10. rweinstein New Member

    Luis,

    I do have pages/sec, but not Page Fault/sec. What thresholds in this one should I look for and what are the danger levels?

    So my 10 sec interval is good, but how do you save in .CSV format? Also, are you saving each interval as a separate file? That would be insane to import one by one continually. If not, where is the setting to write all of the data with timestamps to one file that keeps growing?

    When you say you have 3 monitors, do you mean 3 separate windows for each server? I added all the counters into one monitor window. Can this view be saved?

    Sorry for the ignorance. I am new to this and the Help topics have not helped much.

    I will look up the Quest tool.

    Thanks again for the advice. It is greatly apprecited. This site is really helpful.

    Thanks.
  11. Luis Martin Moderator

    In Counters Logs (Performance Monitor), once you created a new counter log, in Log Files tab, choose Text File (comma delimited).
    This create a csv file in PerforLog folder (default folder).

    Each time you run Counters Logs, new file is created with new name (actually something like counter_name_00000XX).

    I choose 3 Performance Monitors (with counters log) in order to have one file for memory, one for disk and one for processor.
    But it is no neccesary, you have all in one.

    After, said 8 hours, you can stop Counter Log and import to excel. You will have new row each 10 seconds and create a chart for each counter.
    Supose you run again Counter log another 8 hours. After that you can export to first excel and then you have 2 days and so on.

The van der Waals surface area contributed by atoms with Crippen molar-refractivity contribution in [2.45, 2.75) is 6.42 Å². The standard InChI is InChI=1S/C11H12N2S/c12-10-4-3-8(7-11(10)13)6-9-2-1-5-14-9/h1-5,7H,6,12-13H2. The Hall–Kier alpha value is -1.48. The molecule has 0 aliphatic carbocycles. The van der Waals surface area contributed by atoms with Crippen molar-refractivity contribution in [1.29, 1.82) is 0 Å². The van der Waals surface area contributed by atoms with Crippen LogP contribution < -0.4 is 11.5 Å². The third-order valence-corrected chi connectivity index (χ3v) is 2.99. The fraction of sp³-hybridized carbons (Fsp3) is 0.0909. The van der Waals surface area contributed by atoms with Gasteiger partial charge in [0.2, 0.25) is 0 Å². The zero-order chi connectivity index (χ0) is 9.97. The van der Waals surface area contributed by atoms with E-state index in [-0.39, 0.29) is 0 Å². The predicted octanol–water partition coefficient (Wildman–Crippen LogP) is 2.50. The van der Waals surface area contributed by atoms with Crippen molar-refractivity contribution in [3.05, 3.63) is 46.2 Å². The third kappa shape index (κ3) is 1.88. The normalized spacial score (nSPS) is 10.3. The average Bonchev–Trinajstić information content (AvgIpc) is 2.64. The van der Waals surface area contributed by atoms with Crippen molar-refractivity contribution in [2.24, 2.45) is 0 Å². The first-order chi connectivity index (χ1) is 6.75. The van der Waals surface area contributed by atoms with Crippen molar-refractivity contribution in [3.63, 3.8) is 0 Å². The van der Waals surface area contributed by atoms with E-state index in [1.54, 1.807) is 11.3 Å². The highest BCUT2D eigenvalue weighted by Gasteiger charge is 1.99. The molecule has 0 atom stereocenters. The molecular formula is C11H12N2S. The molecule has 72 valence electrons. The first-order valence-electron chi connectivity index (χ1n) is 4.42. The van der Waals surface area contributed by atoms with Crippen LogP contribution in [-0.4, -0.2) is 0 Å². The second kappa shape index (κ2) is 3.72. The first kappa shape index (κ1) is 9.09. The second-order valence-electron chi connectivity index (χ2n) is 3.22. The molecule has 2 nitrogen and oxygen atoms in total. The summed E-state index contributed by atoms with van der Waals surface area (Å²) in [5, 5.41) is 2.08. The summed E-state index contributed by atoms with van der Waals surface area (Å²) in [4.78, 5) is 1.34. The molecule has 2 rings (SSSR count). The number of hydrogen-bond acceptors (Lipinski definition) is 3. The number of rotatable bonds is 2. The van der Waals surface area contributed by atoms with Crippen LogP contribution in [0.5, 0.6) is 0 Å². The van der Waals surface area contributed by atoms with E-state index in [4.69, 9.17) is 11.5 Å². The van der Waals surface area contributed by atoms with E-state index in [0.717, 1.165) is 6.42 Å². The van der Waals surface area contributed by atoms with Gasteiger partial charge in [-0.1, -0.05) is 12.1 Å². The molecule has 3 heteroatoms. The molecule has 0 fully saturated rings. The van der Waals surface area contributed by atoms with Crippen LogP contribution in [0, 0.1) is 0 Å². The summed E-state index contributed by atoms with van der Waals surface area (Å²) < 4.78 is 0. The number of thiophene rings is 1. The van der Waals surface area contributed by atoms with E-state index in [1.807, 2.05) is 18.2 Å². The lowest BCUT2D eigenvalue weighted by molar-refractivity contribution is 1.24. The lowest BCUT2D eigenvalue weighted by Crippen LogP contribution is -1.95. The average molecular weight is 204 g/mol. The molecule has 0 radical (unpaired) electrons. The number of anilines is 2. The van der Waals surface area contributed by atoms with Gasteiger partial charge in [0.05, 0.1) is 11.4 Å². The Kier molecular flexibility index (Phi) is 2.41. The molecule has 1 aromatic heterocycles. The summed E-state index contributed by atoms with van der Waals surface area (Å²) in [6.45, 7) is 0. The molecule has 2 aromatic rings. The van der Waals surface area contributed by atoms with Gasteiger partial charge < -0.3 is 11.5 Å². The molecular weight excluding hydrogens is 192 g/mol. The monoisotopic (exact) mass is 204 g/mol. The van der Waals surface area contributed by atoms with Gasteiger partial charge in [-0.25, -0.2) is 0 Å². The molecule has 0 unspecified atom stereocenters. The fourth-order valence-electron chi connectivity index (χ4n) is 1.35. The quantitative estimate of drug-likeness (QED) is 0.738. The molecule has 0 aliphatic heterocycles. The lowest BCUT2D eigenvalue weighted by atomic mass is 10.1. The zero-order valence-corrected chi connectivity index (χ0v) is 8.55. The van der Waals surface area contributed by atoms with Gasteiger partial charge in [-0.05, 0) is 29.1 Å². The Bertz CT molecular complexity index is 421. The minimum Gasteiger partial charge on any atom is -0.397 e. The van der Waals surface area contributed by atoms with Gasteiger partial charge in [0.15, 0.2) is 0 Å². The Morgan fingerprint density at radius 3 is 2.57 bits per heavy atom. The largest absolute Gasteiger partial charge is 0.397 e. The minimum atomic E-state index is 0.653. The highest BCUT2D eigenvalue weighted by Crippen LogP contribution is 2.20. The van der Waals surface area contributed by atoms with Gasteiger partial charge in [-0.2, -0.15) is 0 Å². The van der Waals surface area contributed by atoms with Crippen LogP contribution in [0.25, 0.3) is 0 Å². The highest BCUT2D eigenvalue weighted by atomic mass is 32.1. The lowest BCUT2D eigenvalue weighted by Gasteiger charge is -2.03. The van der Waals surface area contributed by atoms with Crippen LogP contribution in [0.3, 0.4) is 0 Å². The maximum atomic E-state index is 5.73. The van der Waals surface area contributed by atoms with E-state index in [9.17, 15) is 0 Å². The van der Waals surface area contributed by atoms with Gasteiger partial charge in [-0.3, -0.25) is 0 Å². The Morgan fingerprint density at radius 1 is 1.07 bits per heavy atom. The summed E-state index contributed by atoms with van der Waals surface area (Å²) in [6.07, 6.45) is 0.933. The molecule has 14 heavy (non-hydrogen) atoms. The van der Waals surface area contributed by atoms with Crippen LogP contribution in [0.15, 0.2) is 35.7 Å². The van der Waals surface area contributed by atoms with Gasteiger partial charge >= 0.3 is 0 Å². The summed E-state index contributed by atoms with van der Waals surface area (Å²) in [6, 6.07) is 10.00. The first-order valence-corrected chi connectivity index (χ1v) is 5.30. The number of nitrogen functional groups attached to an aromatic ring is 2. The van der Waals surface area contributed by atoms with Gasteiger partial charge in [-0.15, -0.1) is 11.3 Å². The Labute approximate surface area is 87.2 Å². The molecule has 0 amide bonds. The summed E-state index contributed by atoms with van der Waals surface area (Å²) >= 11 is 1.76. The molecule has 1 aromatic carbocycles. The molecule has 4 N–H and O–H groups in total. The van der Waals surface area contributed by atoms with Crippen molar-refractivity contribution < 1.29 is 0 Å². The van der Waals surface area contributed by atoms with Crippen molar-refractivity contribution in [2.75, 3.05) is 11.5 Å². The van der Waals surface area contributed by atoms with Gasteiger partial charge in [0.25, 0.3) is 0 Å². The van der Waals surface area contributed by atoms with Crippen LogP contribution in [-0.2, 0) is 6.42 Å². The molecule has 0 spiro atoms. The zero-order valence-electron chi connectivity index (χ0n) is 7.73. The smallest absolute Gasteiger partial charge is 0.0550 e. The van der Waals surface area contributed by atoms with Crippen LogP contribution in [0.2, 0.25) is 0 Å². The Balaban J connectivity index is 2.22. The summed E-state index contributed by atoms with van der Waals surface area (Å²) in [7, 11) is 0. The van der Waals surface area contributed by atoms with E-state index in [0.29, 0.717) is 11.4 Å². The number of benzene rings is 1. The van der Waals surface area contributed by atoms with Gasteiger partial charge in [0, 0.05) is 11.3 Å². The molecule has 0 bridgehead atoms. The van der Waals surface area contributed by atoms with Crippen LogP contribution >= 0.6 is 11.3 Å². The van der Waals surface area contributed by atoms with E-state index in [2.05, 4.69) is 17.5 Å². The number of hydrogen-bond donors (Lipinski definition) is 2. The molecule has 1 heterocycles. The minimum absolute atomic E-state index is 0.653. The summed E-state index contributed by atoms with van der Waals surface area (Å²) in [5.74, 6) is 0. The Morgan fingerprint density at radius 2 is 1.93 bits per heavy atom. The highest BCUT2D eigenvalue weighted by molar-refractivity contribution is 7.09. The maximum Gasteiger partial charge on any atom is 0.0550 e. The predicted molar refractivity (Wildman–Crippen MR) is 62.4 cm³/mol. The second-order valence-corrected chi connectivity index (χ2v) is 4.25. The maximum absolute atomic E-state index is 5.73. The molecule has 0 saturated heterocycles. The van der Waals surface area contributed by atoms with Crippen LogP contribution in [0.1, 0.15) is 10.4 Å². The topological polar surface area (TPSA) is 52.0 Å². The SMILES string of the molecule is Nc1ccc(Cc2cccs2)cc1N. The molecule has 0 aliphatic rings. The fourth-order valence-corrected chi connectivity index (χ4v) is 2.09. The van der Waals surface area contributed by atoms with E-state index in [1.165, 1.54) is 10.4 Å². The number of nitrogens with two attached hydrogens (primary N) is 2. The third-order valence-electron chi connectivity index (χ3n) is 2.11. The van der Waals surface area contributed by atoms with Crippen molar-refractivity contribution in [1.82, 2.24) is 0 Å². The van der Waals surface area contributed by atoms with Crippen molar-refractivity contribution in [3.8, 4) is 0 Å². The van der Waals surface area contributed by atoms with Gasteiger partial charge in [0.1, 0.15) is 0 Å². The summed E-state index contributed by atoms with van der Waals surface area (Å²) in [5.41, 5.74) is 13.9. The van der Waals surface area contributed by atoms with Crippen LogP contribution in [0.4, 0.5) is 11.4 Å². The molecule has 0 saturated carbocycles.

Hope That Help




    Luis Martin
    Moderator
    SQL-Server-Performance.com

    All postings are provided “AS IS” with no warranties for accuracy.

  12. rweinstein New Member

    Luis,

    Thanks, your the best.

    I have been just setting up the "System Monitor" counters. I am doing this from my Dev server and adding counters in the System MOnitor for my 2 production servers.

    I tried to follow your steps and you are saying to "start" the "Counter Logs", right? I see all the properties and settings there.

    Do you use the "Trace Log" and if so, what would it be used for?

    Thanks!!
  13. Luis Martin Moderator

    No I'dont use trace log, because is too difficult to read and there is a lot of 3rd party tools much better (see ours sponsors).




    Luis Martin
    Moderator
    SQL-Server-Performance.com

    All postings are provided “AS IS” with no warranties for accuracy.